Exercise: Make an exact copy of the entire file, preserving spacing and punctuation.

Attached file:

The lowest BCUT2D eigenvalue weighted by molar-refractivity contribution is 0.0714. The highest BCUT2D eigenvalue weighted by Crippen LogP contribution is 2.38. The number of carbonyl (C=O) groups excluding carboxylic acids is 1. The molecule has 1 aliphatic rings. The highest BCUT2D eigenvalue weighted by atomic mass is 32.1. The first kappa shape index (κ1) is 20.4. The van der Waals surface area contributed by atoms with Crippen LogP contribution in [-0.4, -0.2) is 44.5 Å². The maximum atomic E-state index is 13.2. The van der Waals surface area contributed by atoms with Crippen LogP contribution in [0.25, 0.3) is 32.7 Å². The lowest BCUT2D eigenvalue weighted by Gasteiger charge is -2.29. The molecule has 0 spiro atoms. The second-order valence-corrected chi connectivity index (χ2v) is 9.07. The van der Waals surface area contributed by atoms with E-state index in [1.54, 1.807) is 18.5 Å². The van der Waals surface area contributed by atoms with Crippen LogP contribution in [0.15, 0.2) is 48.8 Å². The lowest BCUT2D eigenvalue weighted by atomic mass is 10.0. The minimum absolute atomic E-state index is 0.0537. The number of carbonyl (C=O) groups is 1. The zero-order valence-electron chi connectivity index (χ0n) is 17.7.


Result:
The lowest BCUT2D eigenvalue weighted by molar-refractivity contribution is 0.0714. The highest BCUT2D eigenvalue weighted by Crippen LogP contribution is 2.38. The number of carbonyl (C=O) groups excluding carboxylic acids is 1. The molecule has 1 aliphatic rings. The highest BCUT2D eigenvalue weighted by atomic mass is 32.1. The first kappa shape index (κ1) is 20.4. The van der Waals surface area contributed by atoms with Crippen LogP contribution in [-0.4, -0.2) is 44.5 Å². The maximum atomic E-state index is 13.2. The van der Waals surface area contributed by atoms with Crippen LogP contribution in [0.25, 0.3) is 32.7 Å². The lowest BCUT2D eigenvalue weighted by Gasteiger charge is -2.29. The molecule has 0 spiro atoms. The second-order valence-corrected chi connectivity index (χ2v) is 9.07. The van der Waals surface area contributed by atoms with E-state index in [1.54, 1.807) is 18.5 Å². The van der Waals surface area contributed by atoms with Crippen LogP contribution in [0.15, 0.2) is 48.8 Å². The lowest BCUT2D eigenvalue weighted by atomic mass is 10.0. The minimum absolute atomic E-state index is 0.0537. The number of carbonyl (C=O) groups is 1. The zero-order valence-electron chi connectivity index (χ0n) is 17.7.